I've been looking for a way to keep the Morales life organized for a while...and mostly driving my husband nuts. See, I have this weird barefoot mentality about life that really likes all things hippy, and groovy, and free. And yet I feel the need for my house and life to never, EVER resemble Woodstock, because there's this really irritating vein of responsibility that is very large, and races right through my bare feet. So I want to invite people over at random and have my house always looking like a page out of Martha Stewart Living (well, a much groovier version of MSL, I don't think Martha believes in orange).

So, looking for inspiration, I turned to pintrest. (If you're unfamiliar, and don't mind being slightly addicted to cyberspace blogs, click here.) And voila! There, in all it's beautiful perfection, was a blog about binders.

This was my inspiration for my binder.

I didn't follow all of her ideas, quite exactly (insert barefoot tendencies). The two biggest differences are that I don't have children (so no children pages) and I am not keeping my weekly menus/grocery list in this binder. The binder is for long term organization, and I prefer to make changes to my menus/list as things come to mind.

Here, though, is a look at what I included:

Front flab is holding all bills that have come and not been paid yet.

First page in the monthly budget, followed by 6 month savings plan.

Paul and my "Want" lists. (See last post.)

Yearly chore lists, divided by season. I'm still debating this concept - I want to make spread sheets so we can date when each items was accomplished, but I don't want to be too over the top organized. I also made weekly chore cards that I've pinned to our bulletin board. The chores rotate on a 14 day basis, with about 15-20 minute set of things to do each day, but Sunday. This way, at least every two weeks, all the basic things are getting done. And I'm not trying to keep track of it all! It also allows husband/children to know what chore items need accomplished without always dolling out lists.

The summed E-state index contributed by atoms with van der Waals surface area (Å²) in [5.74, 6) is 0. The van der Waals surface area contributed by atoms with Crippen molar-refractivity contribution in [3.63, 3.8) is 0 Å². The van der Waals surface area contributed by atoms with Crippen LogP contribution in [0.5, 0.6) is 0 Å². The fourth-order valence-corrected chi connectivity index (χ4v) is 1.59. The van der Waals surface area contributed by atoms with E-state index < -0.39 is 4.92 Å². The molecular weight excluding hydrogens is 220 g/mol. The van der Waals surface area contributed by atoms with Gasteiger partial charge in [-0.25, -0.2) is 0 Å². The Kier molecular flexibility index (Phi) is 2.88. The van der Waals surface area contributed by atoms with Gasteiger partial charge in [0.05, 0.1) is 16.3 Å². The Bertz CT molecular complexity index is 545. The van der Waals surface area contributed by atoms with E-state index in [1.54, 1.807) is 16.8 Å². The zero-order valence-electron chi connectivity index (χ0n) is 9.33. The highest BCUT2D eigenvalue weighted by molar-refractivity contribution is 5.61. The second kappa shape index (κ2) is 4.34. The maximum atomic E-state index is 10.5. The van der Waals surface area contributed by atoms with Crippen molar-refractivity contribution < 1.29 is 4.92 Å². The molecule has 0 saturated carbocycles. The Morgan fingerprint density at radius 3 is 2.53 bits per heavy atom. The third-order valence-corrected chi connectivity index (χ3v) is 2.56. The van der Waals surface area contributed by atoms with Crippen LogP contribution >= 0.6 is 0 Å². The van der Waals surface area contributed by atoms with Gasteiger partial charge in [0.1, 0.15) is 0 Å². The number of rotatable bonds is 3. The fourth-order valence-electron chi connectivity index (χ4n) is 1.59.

Week one.

Week two.

Finally, the back page holds all paid bills, ready to be reviewed come tax time next year.

I'm sure things will be added and subtracted as time goes on. But I feel very good, and much more relaxed about the tiny details of life already!

Sunday, March 11, 2012


Has anyone else noticed the little patch of spring Indiana has orbitted into recently? (Yes, orbitted. It's legit.) I throw open the curtains, and inch the windows up and breathe it in. And then I notice the dust and cobwebs that have sat unattended through this gray winter.

I've never observed Lent. To be honest, I've never really understood it. But reading Mrs. Voskamp's take on it (here) has opened my eyes some. And it appears to me, to simply be a making room inside one's life for the Glorious.

We're told that marriage is an image of Christ and the church. Such a lovely concept - ideally we think of it the way we like to think of pictures of Jesus - clean, gently holding some small animal. Not working, sweating, dying to bring us life.